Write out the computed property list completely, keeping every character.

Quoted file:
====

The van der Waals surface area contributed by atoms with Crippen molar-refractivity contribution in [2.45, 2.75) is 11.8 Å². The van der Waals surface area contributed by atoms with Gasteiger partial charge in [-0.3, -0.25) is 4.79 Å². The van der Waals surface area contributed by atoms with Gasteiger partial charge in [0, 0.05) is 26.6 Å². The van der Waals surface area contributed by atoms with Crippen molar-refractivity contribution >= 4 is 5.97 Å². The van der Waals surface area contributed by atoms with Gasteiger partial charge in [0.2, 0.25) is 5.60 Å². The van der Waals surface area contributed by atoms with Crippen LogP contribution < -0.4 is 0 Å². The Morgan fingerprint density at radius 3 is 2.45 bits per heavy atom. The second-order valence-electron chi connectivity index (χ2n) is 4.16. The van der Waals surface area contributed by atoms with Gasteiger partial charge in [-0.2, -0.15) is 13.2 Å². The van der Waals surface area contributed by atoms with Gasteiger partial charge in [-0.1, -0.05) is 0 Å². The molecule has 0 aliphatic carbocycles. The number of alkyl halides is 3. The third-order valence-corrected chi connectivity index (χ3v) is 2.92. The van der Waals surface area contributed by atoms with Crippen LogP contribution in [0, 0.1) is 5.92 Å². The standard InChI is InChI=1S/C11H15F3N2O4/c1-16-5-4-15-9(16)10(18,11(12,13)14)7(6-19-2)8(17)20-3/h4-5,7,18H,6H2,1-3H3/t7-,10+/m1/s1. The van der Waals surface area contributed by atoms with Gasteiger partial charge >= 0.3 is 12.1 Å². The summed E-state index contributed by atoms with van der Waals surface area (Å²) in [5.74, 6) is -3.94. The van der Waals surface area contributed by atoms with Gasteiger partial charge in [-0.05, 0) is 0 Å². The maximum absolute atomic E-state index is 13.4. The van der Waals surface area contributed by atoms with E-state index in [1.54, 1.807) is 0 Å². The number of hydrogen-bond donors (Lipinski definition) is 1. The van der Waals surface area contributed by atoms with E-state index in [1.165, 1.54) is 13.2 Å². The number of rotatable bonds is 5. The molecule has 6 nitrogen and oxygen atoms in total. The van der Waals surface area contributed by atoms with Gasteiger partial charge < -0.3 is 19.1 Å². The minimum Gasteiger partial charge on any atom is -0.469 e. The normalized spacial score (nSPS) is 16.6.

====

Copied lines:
The van der Waals surface area contributed by atoms with Crippen molar-refractivity contribution in [2.45, 2.75) is 11.8 Å². The van der Waals surface area contributed by atoms with Gasteiger partial charge in [-0.3, -0.25) is 4.79 Å². The van der Waals surface area contributed by atoms with Gasteiger partial charge in [0, 0.05) is 26.6 Å². The van der Waals surface area contributed by atoms with Crippen molar-refractivity contribution >= 4 is 5.97 Å². The van der Waals surface area contributed by atoms with Gasteiger partial charge in [0.2, 0.25) is 5.60 Å². The van der Waals surface area contributed by atoms with Crippen LogP contribution < -0.4 is 0 Å². The Morgan fingerprint density at radius 3 is 2.45 bits per heavy atom. The second-order valence-electron chi connectivity index (χ2n) is 4.16. The van der Waals surface area contributed by atoms with Gasteiger partial charge in [-0.2, -0.15) is 13.2 Å². The van der Waals surface area contributed by atoms with Gasteiger partial charge in [-0.1, -0.05) is 0 Å². The molecule has 0 aliphatic carbocycles. The number of alkyl halides is 3. The third-order valence-corrected chi connectivity index (χ3v) is 2.92. The van der Waals surface area contributed by atoms with Crippen LogP contribution in [0, 0.1) is 5.92 Å². The standard InChI is InChI=1S/C11H15F3N2O4/c1-16-5-4-15-9(16)10(18,11(12,13)14)7(6-19-2)8(17)20-3/h4-5,7,18H,6H2,1-3H3/t7-,10+/m1/s1. The van der Waals surface area contributed by atoms with Gasteiger partial charge >= 0.3 is 12.1 Å². The summed E-state index contributed by atoms with van der Waals surface area (Å²) in [5.74, 6) is -3.94. The van der Waals surface area contributed by atoms with Gasteiger partial charge in [-0.05, 0) is 0 Å². The maximum absolute atomic E-state index is 13.4. The van der Waals surface area contributed by atoms with E-state index in [1.54, 1.807) is 0 Å². The number of hydrogen-bond donors (Lipinski definition) is 1. The van der Waals surface area contributed by atoms with E-state index in [1.165, 1.54) is 13.2 Å². The number of rotatable bonds is 5. The molecule has 6 nitrogen and oxygen atoms in total. The van der Waals surface area contributed by atoms with Gasteiger partial charge < -0.3 is 19.1 Å². The minimum Gasteiger partial charge on any atom is -0.469 e. The normalized spacial score (nSPS) is 16.6.